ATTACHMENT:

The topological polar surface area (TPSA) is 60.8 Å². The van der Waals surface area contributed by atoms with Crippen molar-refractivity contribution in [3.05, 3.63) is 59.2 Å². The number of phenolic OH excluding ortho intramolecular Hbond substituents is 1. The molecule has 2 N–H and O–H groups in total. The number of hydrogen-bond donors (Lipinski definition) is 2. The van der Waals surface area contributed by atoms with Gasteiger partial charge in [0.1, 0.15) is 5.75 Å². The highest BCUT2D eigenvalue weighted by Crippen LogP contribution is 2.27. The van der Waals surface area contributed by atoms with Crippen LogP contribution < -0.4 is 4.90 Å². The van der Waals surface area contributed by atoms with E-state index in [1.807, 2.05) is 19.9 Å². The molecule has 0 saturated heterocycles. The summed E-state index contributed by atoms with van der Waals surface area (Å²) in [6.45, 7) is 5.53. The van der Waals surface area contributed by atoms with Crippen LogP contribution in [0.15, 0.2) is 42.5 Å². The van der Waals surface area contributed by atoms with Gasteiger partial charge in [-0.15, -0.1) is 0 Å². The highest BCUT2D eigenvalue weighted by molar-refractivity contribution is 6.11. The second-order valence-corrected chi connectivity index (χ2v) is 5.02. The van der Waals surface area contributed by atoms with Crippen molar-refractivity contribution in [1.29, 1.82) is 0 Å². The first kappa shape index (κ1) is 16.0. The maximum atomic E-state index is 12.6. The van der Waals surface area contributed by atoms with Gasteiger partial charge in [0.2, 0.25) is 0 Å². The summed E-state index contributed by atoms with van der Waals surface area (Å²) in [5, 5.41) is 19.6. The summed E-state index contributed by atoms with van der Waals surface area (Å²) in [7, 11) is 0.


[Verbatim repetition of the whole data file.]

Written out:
The topological polar surface area (TPSA) is 60.8 Å². The van der Waals surface area contributed by atoms with Crippen molar-refractivity contribution in [3.05, 3.63) is 59.2 Å². The number of phenolic OH excluding ortho intramolecular Hbond substituents is 1. The molecule has 2 N–H and O–H groups in total. The number of hydrogen-bond donors (Lipinski definition) is 2. The van der Waals surface area contributed by atoms with Gasteiger partial charge in [0.1, 0.15) is 5.75 Å². The highest BCUT2D eigenvalue weighted by Crippen LogP contribution is 2.27. The van der Waals surface area contributed by atoms with Crippen LogP contribution < -0.4 is 4.90 Å². The van der Waals surface area contributed by atoms with E-state index in [1.807, 2.05) is 19.9 Å². The molecule has 0 saturated heterocycles. The summed E-state index contributed by atoms with van der Waals surface area (Å²) in [6.45, 7) is 5.53. The van der Waals surface area contributed by atoms with Crippen LogP contribution in [0.15, 0.2) is 42.5 Å². The van der Waals surface area contributed by atoms with Gasteiger partial charge in [-0.15, -0.1) is 0 Å². The highest BCUT2D eigenvalue weighted by molar-refractivity contribution is 6.11. The second-order valence-corrected chi connectivity index (χ2v) is 5.02. The van der Waals surface area contributed by atoms with Crippen molar-refractivity contribution in [1.29, 1.82) is 0 Å². The first kappa shape index (κ1) is 16.0. The maximum atomic E-state index is 12.6. The van der Waals surface area contributed by atoms with Gasteiger partial charge in [0.2, 0.25) is 0 Å². The summed E-state index contributed by atoms with van der Waals surface area (Å²) in [5, 5.41) is 19.6. The summed E-state index contributed by atoms with van der Waals surface area (Å²) in [7, 11) is 0.